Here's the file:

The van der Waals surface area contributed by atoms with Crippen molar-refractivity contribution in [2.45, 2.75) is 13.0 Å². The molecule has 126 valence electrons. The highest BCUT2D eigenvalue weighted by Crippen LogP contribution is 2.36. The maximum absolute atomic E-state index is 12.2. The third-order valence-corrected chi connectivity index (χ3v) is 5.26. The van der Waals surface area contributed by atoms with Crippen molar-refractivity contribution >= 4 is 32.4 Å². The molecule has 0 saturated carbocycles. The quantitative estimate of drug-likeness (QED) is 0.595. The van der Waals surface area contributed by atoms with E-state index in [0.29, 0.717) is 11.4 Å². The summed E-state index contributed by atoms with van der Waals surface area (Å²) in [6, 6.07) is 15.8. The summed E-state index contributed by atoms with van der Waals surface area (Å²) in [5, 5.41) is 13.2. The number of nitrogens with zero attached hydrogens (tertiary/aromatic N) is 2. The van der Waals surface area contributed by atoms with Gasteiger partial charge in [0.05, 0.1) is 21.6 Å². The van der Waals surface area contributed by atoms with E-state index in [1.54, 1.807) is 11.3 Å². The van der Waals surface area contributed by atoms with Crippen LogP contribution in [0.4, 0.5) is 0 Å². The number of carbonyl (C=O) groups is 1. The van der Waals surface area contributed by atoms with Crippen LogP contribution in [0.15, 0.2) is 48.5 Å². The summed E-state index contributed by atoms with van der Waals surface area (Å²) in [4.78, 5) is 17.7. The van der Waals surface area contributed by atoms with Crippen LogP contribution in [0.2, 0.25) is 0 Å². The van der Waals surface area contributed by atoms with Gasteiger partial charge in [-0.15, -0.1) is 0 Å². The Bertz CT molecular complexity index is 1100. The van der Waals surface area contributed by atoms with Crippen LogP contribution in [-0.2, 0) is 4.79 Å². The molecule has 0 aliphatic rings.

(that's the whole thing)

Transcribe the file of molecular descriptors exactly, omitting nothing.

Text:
The van der Waals surface area contributed by atoms with Crippen molar-refractivity contribution in [2.45, 2.75) is 13.0 Å². The molecule has 126 valence electrons. The highest BCUT2D eigenvalue weighted by Crippen LogP contribution is 2.36. The maximum absolute atomic E-state index is 12.2. The third-order valence-corrected chi connectivity index (χ3v) is 5.26. The van der Waals surface area contributed by atoms with Crippen molar-refractivity contribution >= 4 is 32.4 Å². The molecule has 0 saturated carbocycles. The quantitative estimate of drug-likeness (QED) is 0.595. The van der Waals surface area contributed by atoms with E-state index in [0.29, 0.717) is 11.4 Å². The summed E-state index contributed by atoms with van der Waals surface area (Å²) in [6, 6.07) is 15.8. The summed E-state index contributed by atoms with van der Waals surface area (Å²) in [5, 5.41) is 13.2. The number of nitrogens with zero attached hydrogens (tertiary/aromatic N) is 2. The van der Waals surface area contributed by atoms with Gasteiger partial charge in [0.05, 0.1) is 21.6 Å². The van der Waals surface area contributed by atoms with E-state index in [1.54, 1.807) is 11.3 Å². The van der Waals surface area contributed by atoms with Crippen LogP contribution in [0.4, 0.5) is 0 Å². The number of carbonyl (C=O) groups is 1. The van der Waals surface area contributed by atoms with Crippen LogP contribution in [0.15, 0.2) is 48.5 Å². The summed E-state index contributed by atoms with van der Waals surface area (Å²) in [4.78, 5) is 17.7. The van der Waals surface area contributed by atoms with Crippen LogP contribution in [0.2, 0.25) is 0 Å². The van der Waals surface area contributed by atoms with Gasteiger partial charge in [-0.15, -0.1) is 0 Å². The Bertz CT molecular complexity index is 1100. The van der Waals surface area contributed by atoms with Crippen LogP contribution in [-0.2, 0) is 4.79 Å². The molecule has 0 aliphatic rings.